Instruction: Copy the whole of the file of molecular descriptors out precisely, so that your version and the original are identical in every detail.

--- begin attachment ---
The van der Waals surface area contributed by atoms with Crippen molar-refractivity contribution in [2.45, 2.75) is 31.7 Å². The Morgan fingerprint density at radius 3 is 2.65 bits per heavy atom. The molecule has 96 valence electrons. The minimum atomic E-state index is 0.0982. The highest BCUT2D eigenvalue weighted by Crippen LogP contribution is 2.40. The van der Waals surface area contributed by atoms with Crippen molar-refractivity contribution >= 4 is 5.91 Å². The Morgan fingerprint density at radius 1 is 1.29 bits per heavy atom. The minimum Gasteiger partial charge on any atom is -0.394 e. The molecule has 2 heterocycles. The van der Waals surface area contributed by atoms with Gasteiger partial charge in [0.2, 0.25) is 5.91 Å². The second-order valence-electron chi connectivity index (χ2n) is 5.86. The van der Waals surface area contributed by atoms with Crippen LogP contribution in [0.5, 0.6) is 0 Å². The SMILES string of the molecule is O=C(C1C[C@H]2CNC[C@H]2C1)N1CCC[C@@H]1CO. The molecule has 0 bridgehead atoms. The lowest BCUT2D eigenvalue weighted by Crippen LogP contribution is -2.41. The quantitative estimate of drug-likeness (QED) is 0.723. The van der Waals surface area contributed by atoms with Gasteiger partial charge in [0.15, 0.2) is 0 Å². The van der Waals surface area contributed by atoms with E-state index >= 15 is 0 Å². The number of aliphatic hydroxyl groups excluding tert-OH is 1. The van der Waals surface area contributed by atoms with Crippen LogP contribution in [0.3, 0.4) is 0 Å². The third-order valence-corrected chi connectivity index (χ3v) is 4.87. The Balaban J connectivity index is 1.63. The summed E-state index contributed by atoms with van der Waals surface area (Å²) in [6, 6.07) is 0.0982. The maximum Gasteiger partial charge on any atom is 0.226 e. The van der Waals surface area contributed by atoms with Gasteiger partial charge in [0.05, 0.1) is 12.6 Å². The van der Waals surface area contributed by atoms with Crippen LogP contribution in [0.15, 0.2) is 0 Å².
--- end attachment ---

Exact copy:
The van der Waals surface area contributed by atoms with Crippen molar-refractivity contribution in [2.45, 2.75) is 31.7 Å². The Morgan fingerprint density at radius 3 is 2.65 bits per heavy atom. The molecule has 96 valence electrons. The minimum atomic E-state index is 0.0982. The highest BCUT2D eigenvalue weighted by Crippen LogP contribution is 2.40. The van der Waals surface area contributed by atoms with Crippen molar-refractivity contribution >= 4 is 5.91 Å². The Morgan fingerprint density at radius 1 is 1.29 bits per heavy atom. The minimum Gasteiger partial charge on any atom is -0.394 e. The molecule has 2 heterocycles. The van der Waals surface area contributed by atoms with Gasteiger partial charge in [0.2, 0.25) is 5.91 Å². The second-order valence-electron chi connectivity index (χ2n) is 5.86. The van der Waals surface area contributed by atoms with Crippen LogP contribution in [0.5, 0.6) is 0 Å². The SMILES string of the molecule is O=C(C1C[C@H]2CNC[C@H]2C1)N1CCC[C@@H]1CO. The molecule has 0 bridgehead atoms. The lowest BCUT2D eigenvalue weighted by Crippen LogP contribution is -2.41. The quantitative estimate of drug-likeness (QED) is 0.723. The van der Waals surface area contributed by atoms with Gasteiger partial charge in [0.15, 0.2) is 0 Å². The van der Waals surface area contributed by atoms with E-state index >= 15 is 0 Å². The number of aliphatic hydroxyl groups excluding tert-OH is 1. The van der Waals surface area contributed by atoms with Crippen LogP contribution in [0.3, 0.4) is 0 Å². The third-order valence-corrected chi connectivity index (χ3v) is 4.87. The Balaban J connectivity index is 1.63. The summed E-state index contributed by atoms with van der Waals surface area (Å²) in [6, 6.07) is 0.0982. The maximum Gasteiger partial charge on any atom is 0.226 e. The van der Waals surface area contributed by atoms with Gasteiger partial charge in [0.05, 0.1) is 12.6 Å². The van der Waals surface area contributed by atoms with Crippen LogP contribution in [0.15, 0.2) is 0 Å².